By Heidi Lee

In the summer, Amanda Munday would hop on her bike and ride to work at The Workaround, near the corner of Woodbine and Danforth Avenue. Although she lives at Pape and Danforth, she would avoid the heavy traffic on Danforth Avenue and cycle across Mortimer Avenue with leafy green trees on both sides.

“It is always difficult to turn left onto Woodbine Avenue,” she explained. “It is quite busy and we see cars pull over on the bike lanes all the time.” 

When asked about what kind of changes she would like to see in the neighbourhood, Munday answers “more bike lanes” without hesitation. Although there are some bike lanes in the neighbourhood, there are none on Danforth. 

Steps away from the Woodbine subway station, The Workaround is a workspace that provides childcare services on site. Parents can get their jobs done while their children are taken care of by registered early childhood educators right next door.

Munday, the chief executive and founder, isn’t the only person there who rides to work there. In fact, more bicycles pile up each day than the business can accommodate with indoor storage space for just four. On workdays, young children and strollers fill the nearby sidewalks and, as CEO, Munday says their safety is one of her biggest concerns.

“It is so important for us to have different transportation [routes] along the Danforth and create a pedestrian-friendly street for families,” she says. “It would be nice to see more support for cycling infrastructure.”

Constructed in 1851, Danforth Avenue is in the midst of  an urban planning study by the City of Toronto. In 2014, city council approved the motion to begin the Danforth Avenue Complete Street and Planning Study, or The Danforth Study for short. Its aim is to examine the six-kilometre stretch of Danforth that runs between Broadview Avenue and Victoria Park for retail and economic issues, land use, and road safety.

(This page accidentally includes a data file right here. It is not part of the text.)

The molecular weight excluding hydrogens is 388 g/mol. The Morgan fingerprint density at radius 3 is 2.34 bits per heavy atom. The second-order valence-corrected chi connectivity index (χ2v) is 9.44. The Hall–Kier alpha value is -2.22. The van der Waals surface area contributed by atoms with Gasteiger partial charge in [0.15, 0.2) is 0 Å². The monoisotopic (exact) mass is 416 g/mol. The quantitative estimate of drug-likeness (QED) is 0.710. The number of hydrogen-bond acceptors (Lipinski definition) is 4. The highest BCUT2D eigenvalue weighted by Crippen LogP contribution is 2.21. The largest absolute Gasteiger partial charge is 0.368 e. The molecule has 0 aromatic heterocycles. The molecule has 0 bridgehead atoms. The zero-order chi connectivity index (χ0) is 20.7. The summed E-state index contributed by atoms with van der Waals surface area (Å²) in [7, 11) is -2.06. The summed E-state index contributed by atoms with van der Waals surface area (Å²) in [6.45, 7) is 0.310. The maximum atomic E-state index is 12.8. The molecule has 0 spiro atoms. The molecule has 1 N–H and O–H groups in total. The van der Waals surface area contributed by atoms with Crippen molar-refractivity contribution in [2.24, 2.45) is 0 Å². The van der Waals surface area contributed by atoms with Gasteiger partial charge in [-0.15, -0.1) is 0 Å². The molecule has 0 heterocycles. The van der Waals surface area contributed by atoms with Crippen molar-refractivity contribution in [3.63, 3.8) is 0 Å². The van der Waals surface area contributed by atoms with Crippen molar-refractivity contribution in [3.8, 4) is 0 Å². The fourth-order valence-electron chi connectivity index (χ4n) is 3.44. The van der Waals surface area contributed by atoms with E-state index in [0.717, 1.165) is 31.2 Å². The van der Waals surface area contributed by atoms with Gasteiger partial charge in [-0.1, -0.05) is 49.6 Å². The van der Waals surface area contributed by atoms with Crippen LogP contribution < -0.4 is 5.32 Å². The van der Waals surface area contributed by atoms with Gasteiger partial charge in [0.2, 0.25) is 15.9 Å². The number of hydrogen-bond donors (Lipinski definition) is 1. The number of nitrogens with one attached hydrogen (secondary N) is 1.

A presentation for a community meeting on the study, posted on the City of Toronto’s website, said there were 122 collisions involving cyclists and 107 collisions involving pedestrians on Danforth between 2014 and 2018, according to the local government’s Vision Zero Road Safety Plan.

Munday says she has heard about frightening incidents involving cars driving up onto the sidewalk in front of businesses nearby. She frowns as she talks about a recent instance she heard about near Origin Wellness, a massage clinic on Danforth.

Issues of safety concern her as both a resident of the neighbourhood and a local business owner.

"We want to encourage people to walk to work [and] use strollers; I want to encourage more people to feel great about walking in their home neighbourhood,” she says. 

“We want to see a vibrant community of people walking around the businesses, that’s how they find out about us.”

The debate about whether bike lanes would boost safety and businesses has been around for a long time, according to Colin Johnson, manager of the Danforth Mosaic BIA (BIA) .

His daily life as the manager consists of a lot of small tasks such as accounting, answering emails and filling out forms. However, his major task is to accurately represent businesses on Danforth and reflect their needs to the government.